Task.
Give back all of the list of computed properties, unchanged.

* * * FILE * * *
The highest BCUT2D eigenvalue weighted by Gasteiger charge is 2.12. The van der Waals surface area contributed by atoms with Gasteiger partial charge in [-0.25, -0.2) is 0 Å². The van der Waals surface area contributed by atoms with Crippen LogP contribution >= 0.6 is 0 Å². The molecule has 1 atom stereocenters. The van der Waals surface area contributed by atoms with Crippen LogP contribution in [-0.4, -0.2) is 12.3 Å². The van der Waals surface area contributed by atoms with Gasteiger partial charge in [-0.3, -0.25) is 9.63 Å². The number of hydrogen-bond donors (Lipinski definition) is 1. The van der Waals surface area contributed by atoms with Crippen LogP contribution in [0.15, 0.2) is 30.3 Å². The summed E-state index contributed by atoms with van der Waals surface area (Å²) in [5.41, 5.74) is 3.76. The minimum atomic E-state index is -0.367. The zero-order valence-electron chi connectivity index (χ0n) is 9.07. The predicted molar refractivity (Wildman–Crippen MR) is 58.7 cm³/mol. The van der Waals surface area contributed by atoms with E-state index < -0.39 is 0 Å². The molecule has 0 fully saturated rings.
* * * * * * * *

The highest BCUT2D eigenvalue weighted by Gasteiger charge is 2.12. The van der Waals surface area contributed by atoms with Gasteiger partial charge in [-0.25, -0.2) is 0 Å². The van der Waals surface area contributed by atoms with Crippen LogP contribution >= 0.6 is 0 Å². The molecule has 1 atom stereocenters. The van der Waals surface area contributed by atoms with Crippen LogP contribution in [-0.4, -0.2) is 12.3 Å². The van der Waals surface area contributed by atoms with Gasteiger partial charge in [-0.3, -0.25) is 9.63 Å². The number of hydrogen-bond donors (Lipinski definition) is 1. The van der Waals surface area contributed by atoms with Crippen LogP contribution in [0.15, 0.2) is 30.3 Å². The summed E-state index contributed by atoms with van der Waals surface area (Å²) in [5.41, 5.74) is 3.76. The minimum atomic E-state index is -0.367. The zero-order valence-electron chi connectivity index (χ0n) is 9.07. The predicted molar refractivity (Wildman–Crippen MR) is 58.7 cm³/mol. The van der Waals surface area contributed by atoms with E-state index < -0.39 is 0 Å². The molecule has 0 fully saturated rings.